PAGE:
Experienced or beginner, tracking your average heart rate while running is an effective way to gauge your intensity effort and adjust accordingly — either by speeding up or slowing down. Though the average heart rate while running will vary from person to person — usually fluctuating between 80 and 170 BPM (beats per minute) — you can find your average heart rate while running by calculating your target heart rate.
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This is especially important for the running novice who tends to run too hard too soon, resulting in a much higher than average heart rate and poor results physically and motivation-wise. On the other hand, not pushing yourself hard enough (meaning an on-target heart rate) won't get you the results you're looking for.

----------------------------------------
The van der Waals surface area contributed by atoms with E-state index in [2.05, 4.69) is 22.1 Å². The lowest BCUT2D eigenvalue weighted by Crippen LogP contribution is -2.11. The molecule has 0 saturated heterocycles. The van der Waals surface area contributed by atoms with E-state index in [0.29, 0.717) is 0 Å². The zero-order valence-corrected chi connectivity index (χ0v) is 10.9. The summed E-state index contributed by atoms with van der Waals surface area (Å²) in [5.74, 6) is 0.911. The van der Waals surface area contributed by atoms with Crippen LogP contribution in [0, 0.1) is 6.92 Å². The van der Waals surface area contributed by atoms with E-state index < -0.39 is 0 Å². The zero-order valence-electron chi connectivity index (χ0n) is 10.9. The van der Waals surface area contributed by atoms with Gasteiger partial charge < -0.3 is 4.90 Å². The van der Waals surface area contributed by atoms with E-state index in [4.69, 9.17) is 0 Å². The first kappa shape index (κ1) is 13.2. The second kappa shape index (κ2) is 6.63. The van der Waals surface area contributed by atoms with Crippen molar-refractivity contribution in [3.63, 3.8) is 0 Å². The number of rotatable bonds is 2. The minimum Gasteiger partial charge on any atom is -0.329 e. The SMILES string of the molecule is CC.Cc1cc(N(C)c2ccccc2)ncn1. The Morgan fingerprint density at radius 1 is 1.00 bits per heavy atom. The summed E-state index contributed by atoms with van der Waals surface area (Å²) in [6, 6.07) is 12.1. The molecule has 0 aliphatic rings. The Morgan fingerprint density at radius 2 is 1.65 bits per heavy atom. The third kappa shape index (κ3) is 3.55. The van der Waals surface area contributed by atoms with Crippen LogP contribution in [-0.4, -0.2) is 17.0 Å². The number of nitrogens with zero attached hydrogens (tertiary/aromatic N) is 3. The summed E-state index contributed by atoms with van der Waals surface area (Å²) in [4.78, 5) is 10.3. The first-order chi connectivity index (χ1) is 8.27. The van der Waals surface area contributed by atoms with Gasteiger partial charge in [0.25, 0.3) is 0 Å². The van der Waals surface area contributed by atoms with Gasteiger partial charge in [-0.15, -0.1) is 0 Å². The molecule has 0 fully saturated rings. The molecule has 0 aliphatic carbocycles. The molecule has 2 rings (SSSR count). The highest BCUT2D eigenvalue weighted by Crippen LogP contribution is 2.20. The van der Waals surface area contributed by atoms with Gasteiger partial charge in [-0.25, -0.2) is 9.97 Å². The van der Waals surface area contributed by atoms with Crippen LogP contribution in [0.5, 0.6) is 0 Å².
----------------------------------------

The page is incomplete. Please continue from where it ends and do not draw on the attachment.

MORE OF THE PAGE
Though the average heart rate when running will vary from person to person, it usually fluctuates between 80 and 170 BPM (beats per minute).
Source: American Heart Association
Know Your Max Heart Rate
Your max heart rate is an age-related estimation of the highest number of BPM a person's heart can pump in one minute during maximal activity. It's a useful number to know, because your target heart rate during activity will be a percentage of that number.
To calculate your max heart rate, subtract your age from 220. So for example, that would look like:
- 20 years old: 200 BPM
- 25 years old: 195 BPM
- 30 years old: 190 BPM
- 35 years old: 185 BPM
- 40 years old: 180 BPM
- 45 years old: 175 BPM
- 50 years old: 170 BPM
- 55 years old: 165 BPM
- 60 years old: 160 BPM
- 65 years old: 155 BPM